According to solar industry experts and veterans, Australia’s craving for cheap (and not always cheerful) solar power has led to the country’s rooftops becoming a dumping ground for low-quality and sometimes dangerous products. There isn’t, it seems, enough regulatory supervision of the industry.
Not enough inspections
Only around 1.2% of Australian rooftop installations have been inspected by the Clean Energy Regulator (CER) and of these, just under 17% were deemed “substandard”, with a worrying 3% found to be “unsafe”.
Extrapolating from this small audit sample (carried out by the Australian National Audit Office (ANAO), there are potentially thousands of unsafe installations all over the country. One in five Australian homes has rooftop solar.
Unsafe and inefficient
To add insult to potential injury, it’s likely that poorly-installed and unsafe arrays aren’t producing the power that the homeowners and Australia’s energy targets are hoping for.
Even worse, when the substandard panels fail (usually way earlier than expected), they end up in landfill because there aren’t enough recycling facilities to deal with them.
This leaves homeowners out of pocket and panels degrading further on a tip.
It’s not just cheap panels at fault
Dr McCann said even new panels from high-end brands may not perform as well as expected, and often manufacturing faults are not visible to the naked eye.
Occasionally, even tier one panels have manufacturing flaws that lead to early failure or poor performance. Customers and even installers can’t always tell just by looking at the panels or the brand name. While tier one manufacturers have robust warranties that will compensate the homeowner, the early failure of a panel still means it’s destined for landfill several years earlier than is ideal.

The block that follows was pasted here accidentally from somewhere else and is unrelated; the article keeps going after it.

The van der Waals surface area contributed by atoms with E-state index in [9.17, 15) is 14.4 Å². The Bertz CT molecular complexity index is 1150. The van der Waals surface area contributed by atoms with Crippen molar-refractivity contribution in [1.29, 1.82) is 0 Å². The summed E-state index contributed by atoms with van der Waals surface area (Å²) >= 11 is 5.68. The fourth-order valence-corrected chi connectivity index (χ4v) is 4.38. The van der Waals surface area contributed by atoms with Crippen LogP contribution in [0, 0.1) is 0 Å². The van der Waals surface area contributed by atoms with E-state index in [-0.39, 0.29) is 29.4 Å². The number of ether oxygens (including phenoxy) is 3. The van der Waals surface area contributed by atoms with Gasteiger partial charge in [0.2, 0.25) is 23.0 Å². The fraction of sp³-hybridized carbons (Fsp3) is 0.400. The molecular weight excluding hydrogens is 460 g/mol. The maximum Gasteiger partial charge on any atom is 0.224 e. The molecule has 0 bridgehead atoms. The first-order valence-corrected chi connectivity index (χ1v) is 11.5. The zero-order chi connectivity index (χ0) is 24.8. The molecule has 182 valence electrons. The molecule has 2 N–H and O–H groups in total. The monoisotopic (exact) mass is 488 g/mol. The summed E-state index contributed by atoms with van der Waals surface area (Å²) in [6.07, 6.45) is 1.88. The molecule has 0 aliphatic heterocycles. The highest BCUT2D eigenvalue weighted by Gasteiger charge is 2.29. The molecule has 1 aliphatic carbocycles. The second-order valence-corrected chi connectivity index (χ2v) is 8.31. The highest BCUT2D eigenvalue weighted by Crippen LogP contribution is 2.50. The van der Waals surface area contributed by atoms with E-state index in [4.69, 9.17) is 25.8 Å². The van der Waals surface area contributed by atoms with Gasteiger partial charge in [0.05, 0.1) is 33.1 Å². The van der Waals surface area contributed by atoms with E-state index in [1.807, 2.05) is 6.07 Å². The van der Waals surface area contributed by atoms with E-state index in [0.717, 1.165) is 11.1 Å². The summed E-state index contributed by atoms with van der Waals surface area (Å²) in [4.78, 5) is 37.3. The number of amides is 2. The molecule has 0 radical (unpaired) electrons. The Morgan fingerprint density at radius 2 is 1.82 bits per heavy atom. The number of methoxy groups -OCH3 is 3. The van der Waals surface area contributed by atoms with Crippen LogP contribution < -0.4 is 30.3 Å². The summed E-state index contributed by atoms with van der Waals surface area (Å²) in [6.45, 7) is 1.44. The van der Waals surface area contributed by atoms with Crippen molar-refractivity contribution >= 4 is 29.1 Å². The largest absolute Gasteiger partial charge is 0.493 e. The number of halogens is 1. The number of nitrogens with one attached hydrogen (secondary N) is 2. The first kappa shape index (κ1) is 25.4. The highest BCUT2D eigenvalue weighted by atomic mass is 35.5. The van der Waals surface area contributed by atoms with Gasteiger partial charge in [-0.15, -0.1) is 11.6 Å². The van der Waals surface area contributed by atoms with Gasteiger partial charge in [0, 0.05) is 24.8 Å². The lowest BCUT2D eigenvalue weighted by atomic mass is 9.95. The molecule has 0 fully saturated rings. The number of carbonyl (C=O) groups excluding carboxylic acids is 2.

A lack of QC
With demand for reasonably-priced solar products growing, the market is being not exactly flooded, but certainly dampened, by inferior overseas panels. Australia, say the solar experts, isn’t carrying out enough checking and due diligence to head these cheaper goods off at the ports.
Many overseas providers and manufacturers know this and will sometimes send less-than-optimal products over, knowing they’ll probably pass through.
The Clean Energy Council is doing its best
In response to these issues, the CEC has removed the accreditation of 12 Aussie installers and suspended 160 others. It’s also removed more than 5,000 models of panel and 88 models of inverter from its approved list.
The CEC also said that most rooftop solar installations are safe and that it imposes and minimum standard of quality for all rooftop solar in Australia. The CER’s rating of “unsafe” for some arrays might not be as disastrous as it sounds, with the danger only being “potential”, says the CEC.
The ANAO backs this view up by saying it found the percentage of “unsafe” systems has fallen from 4.2% in 2015 to 2.7% in 2018. This, believes the ANAO, is proof that the existing regulatory framework is effective. Although, it says, more work needs to be done to bring the numbers down further.